App bridges communication barrier between hearing and non-hearing persons
13 Dec 2020
By Nkhensani Hlungwani
Deaf students from Future-Coding, a computer training school based in Lynwood, Pretoria launched the REAH-C9 South African Sign Language Interpreter (SASLI)wearable technology, together with Mbula organisation in September.
The REAH-C9 solution is a product that was made available to help facilitate the sign language charter that was launched by the government in order to enable deaf people to have equal opportunities as hearing individuals and to bridge the communication barrier between hearing and non-hearing persons.
“Early this year we had an encounter when one of our delegates fell ill and had to be taken to hospital and throughout navigating the hospital services, we encountered a communication barrier between the deaf patient and the healthcare workers and those are just some of the reasons behind this launch,” said founder of Mbula and Future-Coding, Wonder Ndhlovu.
The REAH-C9 technology allows for three-way communication. In a situation where a deaf individual engages with a person who doesn’t know sign language, the REAH-C9 solution allows the latter to hear what the deaf person is saying, as it converts what’s being signed by the deaf person into voice. Then when the hearing person responds back to the deaf person, the technology will display the signing of what the person is saying via a digital display screen.
The REAH-C9 is an update of the REAH version launched in 2019. It is not created only for hearing individuals but also for deaf people who wish to learn sign language by utilising the app.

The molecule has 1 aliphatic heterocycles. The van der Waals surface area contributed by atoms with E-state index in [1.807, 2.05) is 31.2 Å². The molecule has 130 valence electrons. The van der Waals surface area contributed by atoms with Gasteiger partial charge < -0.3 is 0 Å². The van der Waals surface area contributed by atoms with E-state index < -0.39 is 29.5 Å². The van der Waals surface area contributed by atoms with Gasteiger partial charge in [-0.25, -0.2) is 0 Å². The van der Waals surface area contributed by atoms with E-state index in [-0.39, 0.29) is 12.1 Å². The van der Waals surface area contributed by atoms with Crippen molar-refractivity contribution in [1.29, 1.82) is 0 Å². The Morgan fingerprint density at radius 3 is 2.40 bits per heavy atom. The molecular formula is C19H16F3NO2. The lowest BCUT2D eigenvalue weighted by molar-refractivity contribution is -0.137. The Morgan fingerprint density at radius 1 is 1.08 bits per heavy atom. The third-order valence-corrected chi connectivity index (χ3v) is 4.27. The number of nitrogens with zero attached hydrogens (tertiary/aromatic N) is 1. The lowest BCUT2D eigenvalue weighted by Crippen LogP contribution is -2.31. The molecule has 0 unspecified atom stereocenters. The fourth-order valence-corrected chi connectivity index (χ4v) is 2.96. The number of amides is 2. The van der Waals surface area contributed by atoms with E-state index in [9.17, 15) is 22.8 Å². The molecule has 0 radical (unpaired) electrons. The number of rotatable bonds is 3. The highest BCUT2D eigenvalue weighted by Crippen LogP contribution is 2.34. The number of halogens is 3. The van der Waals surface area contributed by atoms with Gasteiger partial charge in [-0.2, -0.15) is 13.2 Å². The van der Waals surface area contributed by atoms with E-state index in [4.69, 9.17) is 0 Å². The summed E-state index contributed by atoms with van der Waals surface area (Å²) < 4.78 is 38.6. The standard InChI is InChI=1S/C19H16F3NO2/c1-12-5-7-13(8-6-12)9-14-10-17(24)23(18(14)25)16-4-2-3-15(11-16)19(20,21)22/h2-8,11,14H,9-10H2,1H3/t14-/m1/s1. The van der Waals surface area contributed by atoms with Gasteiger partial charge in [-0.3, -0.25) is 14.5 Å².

One of the REAH app software developers, Busisiwe Sibanyoni (25), told ThisAbility that, “There are not many apps that are specific to South African Sign Language, so we currently remain one of the few players in the market.”
The app has been downloaded by close to 500 people, and it is available for downloading on the Android and iOS app stores.
“The app is very useful especially when it comes to learning new words and the alphabets in sign language. I’m now able to have a meaningful conversation with my deaf friends because of it,” a user of REAH app, Tshembani Maluleke (25), told ThisAbility.
The marketing and communication manager of Mbula, Misiwe Xolo (35), said, “The wearable technology as a whole is gaining momentum in South Africa, however,wearable glasses are still somewhat taboo. I think people are taking a great interest in the technology and with advancements such as the REAH-C9 South African Sign Language Interpreter wearable solution, hearing and non-hearing individuals have an opportunity to experience the technology in their day–to–day interactions.”
For more information and how to access the REAH-C9 Sign Language Interpreter, contact 065 922 6737 or email@example.com.